What A $15 Minimum Wage Means For Your Business Model

If you’ve been paying attention to national news, you’ve likely heard conversations about minimum wage. Some support raising the minimum wage, while others are vehemently against it. 

The most recent push to raise the minimum wage to $15 per hour was quashed

But with private businesses agreeing to raise their minimum wage to $15 per hour, that doesn’t matter. Much like the green vortex that’s driven US carbon emissions below what any proposed (and quashed) bills would have required, many businesses are taking the initiative to raise their minimum wage without government regulation. 

Costco, Amazon, Chipotle, Target, Best Buy, and Wal-Mart—all private businesses—have agreed to raise their minimum wage to $15 per hour

At Nexus PMG, we exceed $15 per hour for all positions, including entry-level positions. 

States and cities are also on the raise the minimum wage bandwagon. California, Illinois, and Massachusetts are all set to raise their minimum wages to $15 per hour by January 1, 2023. Dallas will only do business with contractors who pay employees at least $15 per hour.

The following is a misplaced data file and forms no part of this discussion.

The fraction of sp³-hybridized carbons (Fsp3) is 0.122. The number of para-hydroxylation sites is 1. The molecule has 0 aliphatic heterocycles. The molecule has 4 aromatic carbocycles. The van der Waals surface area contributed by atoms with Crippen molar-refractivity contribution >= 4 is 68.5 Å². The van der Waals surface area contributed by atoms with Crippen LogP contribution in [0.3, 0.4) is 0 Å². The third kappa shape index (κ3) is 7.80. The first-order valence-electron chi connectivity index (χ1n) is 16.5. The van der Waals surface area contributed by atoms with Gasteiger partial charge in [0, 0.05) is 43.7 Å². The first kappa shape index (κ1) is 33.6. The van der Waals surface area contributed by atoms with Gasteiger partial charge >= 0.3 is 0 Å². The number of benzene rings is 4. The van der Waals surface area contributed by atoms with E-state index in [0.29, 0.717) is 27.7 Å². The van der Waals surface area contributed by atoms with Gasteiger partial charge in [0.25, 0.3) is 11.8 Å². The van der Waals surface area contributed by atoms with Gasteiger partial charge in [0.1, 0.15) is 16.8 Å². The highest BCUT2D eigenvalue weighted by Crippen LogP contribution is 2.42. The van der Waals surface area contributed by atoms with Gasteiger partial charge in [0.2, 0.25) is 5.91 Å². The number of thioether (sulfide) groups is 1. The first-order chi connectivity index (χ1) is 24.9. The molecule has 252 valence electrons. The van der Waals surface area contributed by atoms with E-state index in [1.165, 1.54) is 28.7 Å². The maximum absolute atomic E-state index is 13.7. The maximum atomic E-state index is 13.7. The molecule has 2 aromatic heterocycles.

Which begs the question: 

What will you do when employees will no longer work for the wages you offer?

The answer is simple. You will have to raise their pay. 

So, what does this mean for your business model? Let’s use the restaurant industry as an example. 

The average labor cost for a financially sustainable restaurant is 30-35% of gross sales, with 20% going to pay wage-earning staff such as servers and line cooks, and an additional 10-15% percent going to pay salaried workers such as managers.

Let’s say that your business model is based on paying hourly employees $7.50 per hour. In order to compete with the Chipotle down the road, you now have to double that to $15 per hour.

How will you fill the gap?

Yes, you can pass on some of the expenses to your customers. But how much will they tolerate, especially in a recovering economy

The solution may not be simple. It may require incremental shifts, which is why the time to take action is now.

Now, while you have the luxury and advantage of time on your side, is the opportunity to re-evaluate your business model based on the trend of rising wages. 

If you’re thinking that this won’t affect you and you’ll be able to maintain the status quo, perhaps you’re right. But is that a risk you’re willing to take?

Raj Daniels

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